Sugarbeets break all-time production record
American Falls—Rain couldn’t dampen the spirits of American Falls farmer Conrad Isaak. He found out Wednesday morning that Amalgamated Sugar Company broke the all time beet processing record this year.
Amalgamated said that Idaho farmers harvested a record 7.2 million tons of sugar beets last year and they did it on 2,000 fewer acres and turned out 2.34 billion pounds of sugar.
“Theres a lot of pride with the growers over what we did and how we went about doing it. Beets are the best of the bad right now. Take a look at grain prices they’re in the $3’s and $4, that’s not good. I don't grow potatoes but I hear that they are not the best either. Beets are the most stable crop we’re growing right now and we’re proud,” said Isaak.
According to the University of Idaho, sugarbeet revenues are up 2-percent over last year. Isaak and his family harvested 350 acres of beets last year, they credit greater efficiency and using the best products out there.
“We had good beets with good tonnage and good sugar percentages across the board. I think our farming practices definitely improved and I have to thank the company, the field agronomists and consultants. They helped us a lot to do a better job,” said Isaak.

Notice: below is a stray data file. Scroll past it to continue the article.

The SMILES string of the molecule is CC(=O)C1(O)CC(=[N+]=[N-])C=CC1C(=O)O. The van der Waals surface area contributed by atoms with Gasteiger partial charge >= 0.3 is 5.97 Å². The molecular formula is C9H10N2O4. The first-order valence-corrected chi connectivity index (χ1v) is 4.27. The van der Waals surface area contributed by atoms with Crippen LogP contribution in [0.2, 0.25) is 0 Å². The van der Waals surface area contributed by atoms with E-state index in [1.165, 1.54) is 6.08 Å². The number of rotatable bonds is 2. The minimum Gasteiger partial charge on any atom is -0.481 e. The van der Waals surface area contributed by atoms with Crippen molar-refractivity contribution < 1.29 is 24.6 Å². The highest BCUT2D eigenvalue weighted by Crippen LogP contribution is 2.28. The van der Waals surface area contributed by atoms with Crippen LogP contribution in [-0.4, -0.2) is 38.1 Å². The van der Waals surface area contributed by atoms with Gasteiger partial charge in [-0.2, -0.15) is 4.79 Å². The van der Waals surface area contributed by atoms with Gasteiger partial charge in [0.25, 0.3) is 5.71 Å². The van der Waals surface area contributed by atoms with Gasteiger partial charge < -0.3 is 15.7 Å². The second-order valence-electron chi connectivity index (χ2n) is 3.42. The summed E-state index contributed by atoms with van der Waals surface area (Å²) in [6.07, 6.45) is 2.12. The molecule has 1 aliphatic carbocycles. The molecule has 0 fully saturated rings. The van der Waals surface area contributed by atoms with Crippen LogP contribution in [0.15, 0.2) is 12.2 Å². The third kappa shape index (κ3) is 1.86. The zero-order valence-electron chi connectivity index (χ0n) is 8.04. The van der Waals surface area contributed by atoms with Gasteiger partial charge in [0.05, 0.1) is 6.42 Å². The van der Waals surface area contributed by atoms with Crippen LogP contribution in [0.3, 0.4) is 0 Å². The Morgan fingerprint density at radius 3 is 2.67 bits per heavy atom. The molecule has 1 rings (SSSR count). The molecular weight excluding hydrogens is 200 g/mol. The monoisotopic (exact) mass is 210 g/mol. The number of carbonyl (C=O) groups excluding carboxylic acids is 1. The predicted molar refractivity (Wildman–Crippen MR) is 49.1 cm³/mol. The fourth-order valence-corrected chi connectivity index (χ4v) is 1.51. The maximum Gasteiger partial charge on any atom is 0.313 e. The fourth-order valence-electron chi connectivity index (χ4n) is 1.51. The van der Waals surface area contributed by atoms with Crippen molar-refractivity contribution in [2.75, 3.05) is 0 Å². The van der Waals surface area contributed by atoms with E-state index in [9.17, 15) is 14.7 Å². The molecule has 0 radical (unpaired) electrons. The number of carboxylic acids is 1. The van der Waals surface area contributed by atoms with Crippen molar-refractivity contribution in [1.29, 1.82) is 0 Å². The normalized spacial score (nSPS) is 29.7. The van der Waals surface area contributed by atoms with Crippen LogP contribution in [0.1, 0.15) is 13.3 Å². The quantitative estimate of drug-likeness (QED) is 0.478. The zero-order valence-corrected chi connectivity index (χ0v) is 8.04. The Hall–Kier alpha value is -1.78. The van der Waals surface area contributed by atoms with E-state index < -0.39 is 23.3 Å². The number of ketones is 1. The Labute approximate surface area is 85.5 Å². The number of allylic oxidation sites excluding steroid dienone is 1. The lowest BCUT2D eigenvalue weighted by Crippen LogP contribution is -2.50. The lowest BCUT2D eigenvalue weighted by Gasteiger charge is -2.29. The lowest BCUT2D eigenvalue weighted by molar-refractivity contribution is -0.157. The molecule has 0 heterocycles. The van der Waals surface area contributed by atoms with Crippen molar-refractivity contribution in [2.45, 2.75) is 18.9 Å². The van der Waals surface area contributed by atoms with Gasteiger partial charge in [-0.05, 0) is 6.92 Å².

Amalgamated Sugar Company is owned by the Snake River Sugar Company, a cooperative owned by 750 producers that grow sugarbeets on about 182,000 acres in Idaho, Oregon and Washington.
Amalgamated credits their members with the production milestone.
“The ability to raise a quality sugarbeet crop and the capacity to process that crop requires highly-skilled dedicated people and cutting-edge technology on the farm and in the factories,” said company President and CEO John McCreedy.
McCreedy says without competitive advantages, the company would not have the sustainable agricultural practices or efficient factory operations. He says genetically engineered sugarbeet seed has nearly doubled productivity and allowed farmers to cut back on pesticides and save irrigation water.
“In my opinion we’re a lot better off today,” said Isaak. “We’re using less chemical and thats good for the environment and good for the beets.”
Isaak says he sprays once or twice a year with roundup, if they have a spot problem, they’ll spray again.
“In the old days I spray a beta mix four or five times in a year and still not get them all. We’d have a crew of workers come in and hoe the beets and we could never find enough workers and never get rid of the weeds. Roundup makes it easy today, we don’t need as much labor and we’re not beating up the crop with all those chemicals, that’s why we had a record yield this past year,” said Isaak.
Isaak says besides roundup, all the conditions in raising the crop were perfect, and it could be years before all the conditions perfectly align again.
“I think it was really an abnormal year, to try and duplicate it would be tough quite honestly. We had the right amount of water, nice hot days and we planted early last year. We’re already late this year and I hope we can do it and keep building on the record, but I think it’s going to be a tough record to break,” said Isaak.
Isaak spent the day waiting to get planting equipment in the field, but heavy rains in Power County kept him from the fields. He did have time to mull over the great 2016 harvest, the harvest that all others will be compared for years to come.